Elizabeth Hughes Meriwether
October 11, 1981
|Education||Yale University (BA)|
Juilliard School (GrDip)
|Occupation||Playwright, screenwriter, television producer, showrunner|
|New Girl |
No Strings Attached
Elizabeth Hughes Meriwether (born October 11, 1981) is an American writer, producer and television showrunner. She is known for creating the Fox sitcom New Girl, and for writing the play Oliver Parker! (2010) and the romantic comedy film No Strings Attached (2011). She also created the ABC sitcoms Single Parents and Bless This Mess.
Meriwether was born on October 11, 1981 in Miami, Florida. Her family moved from Miami to Detroit, Michigan when she was five years old, and then to Ann Arbor, Michigan, when she was 10. Her father, Heath J. Meriwether, was the publisher of the newspaper Detroit Free Press, and her mother was a painter.
Meriwether wrote the plays Heddatron (2006), The Mistakes Madeline Made (2006) and Oliver Parker! (2010).
She held a showcase of her plays in Los Angeles, in which a young Emma Stone was cast. Meriwether has credited the showcase and Stone's participation as an important point in her career trajectory.
Upon moving to Los Angeles, Meriwether developed a play called Sluts. As part of a program to help aspiring playwrights adapt their scripts for television, she turned the idea into a television pilot. The pilot, described as 'a raunchy, honest look at the messy dating lives of twentysomething women' was filmed for 20th Century Fox Television, but ultimately not picked up. However, it succeeded in establishing Meriwether as a distinctive comedic voice.
After her success with No Strings Attached, 20th Century Fox Television approached Meriwether about developing another television series. Meriwether pitched an idea about an "offbeat girl moving in with three single guys", inspired by her experience of "bouncing from Craigslist sublet to Craigslist sublet, for four years in L.A." when she was in her twenties.
The show, New Girl, was greenlit in 2011 with an initial order of 13 episodes and Zooey Deschanel in the title role. It aired 146 episodes over seven seasons. It was well-received by critics and nominated for a number of awards, including five Golden Globe Awards and five Primetime Emmy Awards.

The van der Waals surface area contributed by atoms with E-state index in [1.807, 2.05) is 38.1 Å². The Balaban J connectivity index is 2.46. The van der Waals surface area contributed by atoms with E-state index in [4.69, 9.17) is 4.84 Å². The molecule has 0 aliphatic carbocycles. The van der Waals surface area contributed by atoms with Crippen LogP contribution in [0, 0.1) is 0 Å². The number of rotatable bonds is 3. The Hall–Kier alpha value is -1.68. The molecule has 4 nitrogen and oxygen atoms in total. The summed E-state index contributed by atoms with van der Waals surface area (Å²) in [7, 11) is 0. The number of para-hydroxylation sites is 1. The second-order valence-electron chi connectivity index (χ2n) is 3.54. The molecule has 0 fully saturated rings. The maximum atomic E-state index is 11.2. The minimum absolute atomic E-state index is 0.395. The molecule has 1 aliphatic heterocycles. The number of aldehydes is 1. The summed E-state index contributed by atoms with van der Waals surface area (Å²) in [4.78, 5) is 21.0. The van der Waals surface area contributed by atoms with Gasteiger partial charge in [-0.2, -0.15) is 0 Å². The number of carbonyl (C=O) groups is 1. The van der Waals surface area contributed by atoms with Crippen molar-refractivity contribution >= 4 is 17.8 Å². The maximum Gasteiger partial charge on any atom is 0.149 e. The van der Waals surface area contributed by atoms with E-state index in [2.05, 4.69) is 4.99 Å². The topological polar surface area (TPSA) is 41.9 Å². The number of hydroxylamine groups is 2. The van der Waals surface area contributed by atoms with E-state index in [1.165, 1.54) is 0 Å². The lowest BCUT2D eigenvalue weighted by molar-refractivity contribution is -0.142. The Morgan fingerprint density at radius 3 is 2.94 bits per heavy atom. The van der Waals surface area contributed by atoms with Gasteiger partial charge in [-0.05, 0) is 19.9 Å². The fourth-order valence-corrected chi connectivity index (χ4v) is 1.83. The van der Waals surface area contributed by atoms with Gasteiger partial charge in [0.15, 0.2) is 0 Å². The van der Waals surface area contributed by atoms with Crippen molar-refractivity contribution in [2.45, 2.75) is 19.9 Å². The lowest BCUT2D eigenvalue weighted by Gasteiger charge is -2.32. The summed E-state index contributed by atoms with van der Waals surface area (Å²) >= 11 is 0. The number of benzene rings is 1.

In 2013, she signed a multi-year overall deal with 20th Century Fox Television, to develop additional projects for the studio.
Meriwether is part of 'The Fempire', a group of female screenwriters that includes Dana Fox, Diablo Cody and Lorene Scafaria. In 2012, the Fempire received the Athena Film Festival Award for Creativity and Sisterhood at Barnard College in New York City.
|2011||No Strings Attached||Co-producer|
|2019–2020||Bless This Mess||Yes||Yes||Yes||No|
- Bello, Grace (January 10, 2013). "When Women Run the Show".
- Hinds, Julie (January 16, 2011). = ABS&date = Jan+16%2C+2011 "Former Detroiter aimed to craft a modern look at young love" Check
|url=value (help). Detroit Free Press. Non-archivable Google cache temporarily available as of Feb. 24, 2011, at https://www.freep.com/article/20110116/ENT01/101160402/1372/FEATURES[permanent dead link]>
- "New Girl creator Liz Meriwether: I owe my career to Emma Stone". EW.com. Retrieved 2018-01-11.
- "Not That Kind of Girl". New Republic. Retrieved 2018-01-11.
- "A Guide to Your Favorite Showrunners' First ShowsCarter Bays and Craig Thomas, Late Show with David Letterman". Complex. Retrieved 2018-01-11.
- Littleton, Cynthia (2013-07-16). "'New Girl' Creator Liz Meriwether in Overall Deal with 20th TV (EXCLUSIVE)". Variety. Retrieved 2018-01-11.
- "New Girl's Elizabeth Meriwether". archive.is. 2013-09-10. Retrieved 2018-01-11.
- "Zooey Deschanel and Liz Meriwether NEW GIRL Interview". Collider. 2012-01-15. Retrieved 2018-01-11.
- Branch, Kate (May 17, 2010). "Liz Meriwether: Beginning and End of the Fempire". Interview.
- The Athena Film Festival: http://athenafilmfestival.com/